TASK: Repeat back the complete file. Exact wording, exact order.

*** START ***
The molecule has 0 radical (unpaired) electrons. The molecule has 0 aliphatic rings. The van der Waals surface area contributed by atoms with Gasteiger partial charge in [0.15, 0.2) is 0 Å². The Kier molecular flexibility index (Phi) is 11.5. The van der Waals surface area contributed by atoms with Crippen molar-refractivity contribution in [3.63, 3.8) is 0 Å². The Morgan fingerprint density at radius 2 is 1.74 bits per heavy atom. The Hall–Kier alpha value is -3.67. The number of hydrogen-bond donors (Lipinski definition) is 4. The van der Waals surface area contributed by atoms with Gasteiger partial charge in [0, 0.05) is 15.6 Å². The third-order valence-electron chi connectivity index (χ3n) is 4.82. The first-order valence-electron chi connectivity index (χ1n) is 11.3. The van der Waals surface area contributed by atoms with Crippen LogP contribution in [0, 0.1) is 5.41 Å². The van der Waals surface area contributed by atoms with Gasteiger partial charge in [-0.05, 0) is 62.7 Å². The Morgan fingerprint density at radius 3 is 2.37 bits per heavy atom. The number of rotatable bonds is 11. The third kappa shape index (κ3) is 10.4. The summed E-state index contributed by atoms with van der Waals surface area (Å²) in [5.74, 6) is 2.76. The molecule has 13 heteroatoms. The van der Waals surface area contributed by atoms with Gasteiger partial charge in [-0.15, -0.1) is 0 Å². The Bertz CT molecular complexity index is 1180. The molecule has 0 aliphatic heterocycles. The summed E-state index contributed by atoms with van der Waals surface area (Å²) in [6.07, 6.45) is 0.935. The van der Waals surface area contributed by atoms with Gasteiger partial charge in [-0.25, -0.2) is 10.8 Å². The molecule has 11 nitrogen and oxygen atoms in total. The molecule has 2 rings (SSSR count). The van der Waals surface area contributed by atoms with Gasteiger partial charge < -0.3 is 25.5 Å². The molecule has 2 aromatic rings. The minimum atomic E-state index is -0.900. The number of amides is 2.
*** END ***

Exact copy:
The molecule has 0 radical (unpaired) electrons. The molecule has 0 aliphatic rings. The van der Waals surface area contributed by atoms with Gasteiger partial charge in [0.15, 0.2) is 0 Å². The Kier molecular flexibility index (Phi) is 11.5. The van der Waals surface area contributed by atoms with Crippen molar-refractivity contribution in [3.63, 3.8) is 0 Å². The Morgan fingerprint density at radius 2 is 1.74 bits per heavy atom. The Hall–Kier alpha value is -3.67. The number of hydrogen-bond donors (Lipinski definition) is 4. The van der Waals surface area contributed by atoms with Gasteiger partial charge in [0, 0.05) is 15.6 Å². The third-order valence-electron chi connectivity index (χ3n) is 4.82. The first-order valence-electron chi connectivity index (χ1n) is 11.3. The van der Waals surface area contributed by atoms with Crippen LogP contribution in [0, 0.1) is 5.41 Å². The van der Waals surface area contributed by atoms with Gasteiger partial charge in [-0.05, 0) is 62.7 Å². The Morgan fingerprint density at radius 3 is 2.37 bits per heavy atom. The number of rotatable bonds is 11. The third kappa shape index (κ3) is 10.4. The summed E-state index contributed by atoms with van der Waals surface area (Å²) in [5.74, 6) is 2.76. The molecule has 13 heteroatoms. The van der Waals surface area contributed by atoms with Gasteiger partial charge in [-0.15, -0.1) is 0 Å². The Bertz CT molecular complexity index is 1180. The molecule has 0 aliphatic heterocycles. The summed E-state index contributed by atoms with van der Waals surface area (Å²) in [6.07, 6.45) is 0.935. The van der Waals surface area contributed by atoms with Gasteiger partial charge in [-0.25, -0.2) is 10.8 Å². The molecule has 11 nitrogen and oxygen atoms in total. The molecule has 2 rings (SSSR count). The van der Waals surface area contributed by atoms with Gasteiger partial charge < -0.3 is 25.5 Å². The molecule has 2 aromatic rings. The minimum atomic E-state index is -0.900. The number of amides is 2.